Commission Rejects Hotel Plan for Second Time in One Year


Citing the need to contain increased commercial use in an eclectic residential neighborhood at the fringe of the Oak Bluffs business district, the Martha's Vineyard Commission voted last week to deny a proposed expansion to a small inn and tennis center on New York avenue.

The 9-0 vote marked the second time in 12 months for the commission to turn down Jack E. Robinson's plan to expand his Martha's Vineyard Hotel & Racquet Club.

The expansion was the only development of regional impact (DRI) the commission denied in 2004 and so far is the commission's only denial in 2005.

"Although the bed and breakfast there now certainly fits in with the neighborhood, and was spoken of as a good neighbor, the expansion . . . . becomes a commercial activity outside of what I think is beneficial," said commission member Christina Brown of Edgartown just before the vote last Thursday night. "What you have there now is a lively addition to the summer activities of Oak Bluffs, and I think it's entirely appropriate. It's the expansion of it that I am concerned about," she added.

Last year Mr. Robinson proposed a 19-room expansion to the 11 bedrooms currently on the property. Following a divided 7-3 vote to deny the project almost exactly one year ago, several commission members suggested that Mr. Robinson return with a scaled-back version.

Mr. Robinson, 79, a longtime Oak Bluffs resident and the former head of the Boston chapter of the NAACP, this year proposed adding 10 bedrooms to the property. But apparently he did not scale the project back far enough.

"Although it is a substantially scaled-down proposal from the one we saw a year ago, it's still almost doubling in size the operation and rentable units," said commission member Douglas Sederholm of Chilmark. "And I think that's too much for the character of the neighborhood."

Commission members said on Thursday that the proposed expansion would be out of scale with the other businesses on New York avenue. Along with private homes, the neighborhood includes a church, real estate company, gas station, a tarot card reader, a bait shop, a bookstore and other inns.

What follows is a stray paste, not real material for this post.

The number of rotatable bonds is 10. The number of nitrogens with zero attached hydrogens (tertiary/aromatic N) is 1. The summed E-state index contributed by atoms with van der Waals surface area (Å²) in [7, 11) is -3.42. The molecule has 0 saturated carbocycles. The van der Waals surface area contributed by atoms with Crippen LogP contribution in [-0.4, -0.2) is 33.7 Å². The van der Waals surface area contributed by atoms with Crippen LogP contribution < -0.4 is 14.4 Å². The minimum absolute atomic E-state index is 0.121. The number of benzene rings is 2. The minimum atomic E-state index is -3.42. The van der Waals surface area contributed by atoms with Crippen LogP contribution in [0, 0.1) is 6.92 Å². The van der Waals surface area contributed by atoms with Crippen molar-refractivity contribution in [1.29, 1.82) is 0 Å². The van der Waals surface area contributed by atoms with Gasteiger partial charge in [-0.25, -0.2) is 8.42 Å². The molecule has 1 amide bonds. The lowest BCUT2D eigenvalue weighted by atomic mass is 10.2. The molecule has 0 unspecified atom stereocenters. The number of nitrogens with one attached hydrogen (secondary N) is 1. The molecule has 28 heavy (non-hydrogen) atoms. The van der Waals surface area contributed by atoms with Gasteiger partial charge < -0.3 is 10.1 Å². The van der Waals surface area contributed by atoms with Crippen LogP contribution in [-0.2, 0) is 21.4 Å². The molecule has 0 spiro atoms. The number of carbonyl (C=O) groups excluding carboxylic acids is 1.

"It's a mixed-residential neighborhood with small businesses in small buildings that used to be houses," said Mrs. Brown. "But an expanded 15-room hotel exceeds what is, I think, the expected or ordinarily associated effect on a residential neighborhood."

A number of commission members said last week that the architectural plans submitted for the project violated building codes as proposed. They said they could not determine the building's visual impact to the streetscape without seeing better plans.

"I've never looked at a plan like this at the commission before that was so unworkable and said ‘Okay, we'll approve this and let them draw plans that will work and bring them back in,' " said commission member John Best of Tisbury. "This idea isn't so bad, but it's not going to look like this. So how can I think about it?"

Mr. Sederholm agreed with Mr. Best about the quality of the plans, but had his own take on the aesthetics of the design.

"I think these plans are woefully inadequate, and as presented to us the building can't be built," Mr. Sederholm said. "And I got to tell you, it's hard to say what this will really look like from what we've been presented. But from what I can see . . . I think it's really ugly, and I don't think it's going to add to the character of the neighborhood."

Mr. Sederholm also noted that Mr. Robinson had not complied with prior conditions about parking and lighting that the commission imposed on the tennis center when it was first approved as a development of regional impact (DRI) in 1991.

Prior to 1991, Mr. Robinson operated the club without town permits for almost four years. It was the subject of more than one lawsuit.

Mr. Robinson last Thursday expressed frustration with the commission's review.

"With this kind of an operation, with this kind of an attitude from the commission, it would be absolutely impossible for me to complete this process," Mr. Robinson said. "I have revised the plan at least eight times at your suggestion. I have done everything that you asked, including things I never should have done - such as given you the names and addresses of the members of my tennis club," he added.

"And even now as you reject this, as it is your responsibility to reject me at your pleasure, you still do not tell me exactly what I can and cannot do," Mr. Robinson said. "It's relatively obvious that I'm dealing with a force that cannot be couched in an objective manner."